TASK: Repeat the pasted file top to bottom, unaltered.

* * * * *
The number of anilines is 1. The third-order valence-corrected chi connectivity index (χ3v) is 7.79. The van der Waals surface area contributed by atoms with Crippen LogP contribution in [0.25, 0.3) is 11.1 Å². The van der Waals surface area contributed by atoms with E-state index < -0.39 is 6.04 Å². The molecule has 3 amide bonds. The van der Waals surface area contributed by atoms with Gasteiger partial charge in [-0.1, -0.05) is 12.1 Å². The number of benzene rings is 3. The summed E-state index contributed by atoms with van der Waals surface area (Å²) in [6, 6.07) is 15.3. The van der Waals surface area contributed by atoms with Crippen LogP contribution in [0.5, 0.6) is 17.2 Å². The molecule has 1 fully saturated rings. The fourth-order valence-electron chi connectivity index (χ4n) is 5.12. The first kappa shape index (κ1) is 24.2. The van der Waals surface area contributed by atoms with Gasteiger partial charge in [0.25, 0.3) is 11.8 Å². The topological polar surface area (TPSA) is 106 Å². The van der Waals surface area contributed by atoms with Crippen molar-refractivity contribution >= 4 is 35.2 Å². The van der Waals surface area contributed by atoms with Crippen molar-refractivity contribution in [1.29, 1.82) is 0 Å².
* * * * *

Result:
The number of anilines is 1. The third-order valence-corrected chi connectivity index (χ3v) is 7.79. The van der Waals surface area contributed by atoms with Crippen LogP contribution in [0.25, 0.3) is 11.1 Å². The van der Waals surface area contributed by atoms with E-state index < -0.39 is 6.04 Å². The molecule has 3 amide bonds. The van der Waals surface area contributed by atoms with Gasteiger partial charge in [-0.1, -0.05) is 12.1 Å². The number of benzene rings is 3. The summed E-state index contributed by atoms with van der Waals surface area (Å²) in [6, 6.07) is 15.3. The van der Waals surface area contributed by atoms with Crippen LogP contribution in [0.5, 0.6) is 17.2 Å². The molecule has 1 fully saturated rings. The fourth-order valence-electron chi connectivity index (χ4n) is 5.12. The first kappa shape index (κ1) is 24.2. The van der Waals surface area contributed by atoms with Gasteiger partial charge in [0.25, 0.3) is 11.8 Å². The topological polar surface area (TPSA) is 106 Å². The van der Waals surface area contributed by atoms with Crippen molar-refractivity contribution >= 4 is 35.2 Å². The van der Waals surface area contributed by atoms with Crippen molar-refractivity contribution in [1.29, 1.82) is 0 Å².